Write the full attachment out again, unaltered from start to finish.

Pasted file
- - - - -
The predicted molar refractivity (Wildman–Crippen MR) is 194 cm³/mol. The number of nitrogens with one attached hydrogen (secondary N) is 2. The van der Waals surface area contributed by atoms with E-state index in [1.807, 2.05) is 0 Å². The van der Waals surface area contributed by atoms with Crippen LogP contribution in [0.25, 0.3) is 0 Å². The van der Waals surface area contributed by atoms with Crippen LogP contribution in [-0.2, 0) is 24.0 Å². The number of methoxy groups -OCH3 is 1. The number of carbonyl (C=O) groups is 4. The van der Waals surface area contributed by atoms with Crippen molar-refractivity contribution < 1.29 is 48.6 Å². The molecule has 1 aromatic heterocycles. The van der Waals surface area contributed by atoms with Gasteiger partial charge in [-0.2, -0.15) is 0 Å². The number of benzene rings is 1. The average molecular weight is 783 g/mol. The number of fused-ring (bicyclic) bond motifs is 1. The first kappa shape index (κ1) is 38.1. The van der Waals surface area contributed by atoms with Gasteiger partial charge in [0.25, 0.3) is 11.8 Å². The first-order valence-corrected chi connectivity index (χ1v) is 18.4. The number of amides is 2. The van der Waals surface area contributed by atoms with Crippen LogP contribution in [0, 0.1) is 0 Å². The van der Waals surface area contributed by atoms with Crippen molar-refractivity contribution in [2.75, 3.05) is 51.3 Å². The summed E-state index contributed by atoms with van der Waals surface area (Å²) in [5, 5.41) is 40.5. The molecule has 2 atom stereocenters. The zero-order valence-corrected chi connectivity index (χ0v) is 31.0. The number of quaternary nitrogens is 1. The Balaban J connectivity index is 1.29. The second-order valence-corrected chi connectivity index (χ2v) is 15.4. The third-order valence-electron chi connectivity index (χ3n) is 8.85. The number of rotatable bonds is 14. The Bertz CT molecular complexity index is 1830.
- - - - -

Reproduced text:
The predicted molar refractivity (Wildman–Crippen MR) is 194 cm³/mol. The number of nitrogens with one attached hydrogen (secondary N) is 2. The van der Waals surface area contributed by atoms with E-state index in [1.807, 2.05) is 0 Å². The van der Waals surface area contributed by atoms with Crippen LogP contribution in [0.25, 0.3) is 0 Å². The van der Waals surface area contributed by atoms with Crippen LogP contribution in [-0.2, 0) is 24.0 Å². The number of methoxy groups -OCH3 is 1. The number of carbonyl (C=O) groups is 4. The van der Waals surface area contributed by atoms with Crippen molar-refractivity contribution < 1.29 is 48.6 Å². The molecule has 1 aromatic heterocycles. The van der Waals surface area contributed by atoms with Gasteiger partial charge in [-0.2, -0.15) is 0 Å². The number of benzene rings is 1. The average molecular weight is 783 g/mol. The number of fused-ring (bicyclic) bond motifs is 1. The first kappa shape index (κ1) is 38.1. The van der Waals surface area contributed by atoms with Gasteiger partial charge in [0.25, 0.3) is 11.8 Å². The first-order valence-corrected chi connectivity index (χ1v) is 18.4. The number of amides is 2. The van der Waals surface area contributed by atoms with Crippen LogP contribution in [0, 0.1) is 0 Å². The van der Waals surface area contributed by atoms with Crippen molar-refractivity contribution in [2.75, 3.05) is 51.3 Å². The summed E-state index contributed by atoms with van der Waals surface area (Å²) in [5, 5.41) is 40.5. The molecule has 2 atom stereocenters. The zero-order valence-corrected chi connectivity index (χ0v) is 31.0. The number of quaternary nitrogens is 1. The Balaban J connectivity index is 1.29. The second-order valence-corrected chi connectivity index (χ2v) is 15.4. The third-order valence-electron chi connectivity index (χ3n) is 8.85. The number of rotatable bonds is 14. The Bertz CT molecular complexity index is 1830.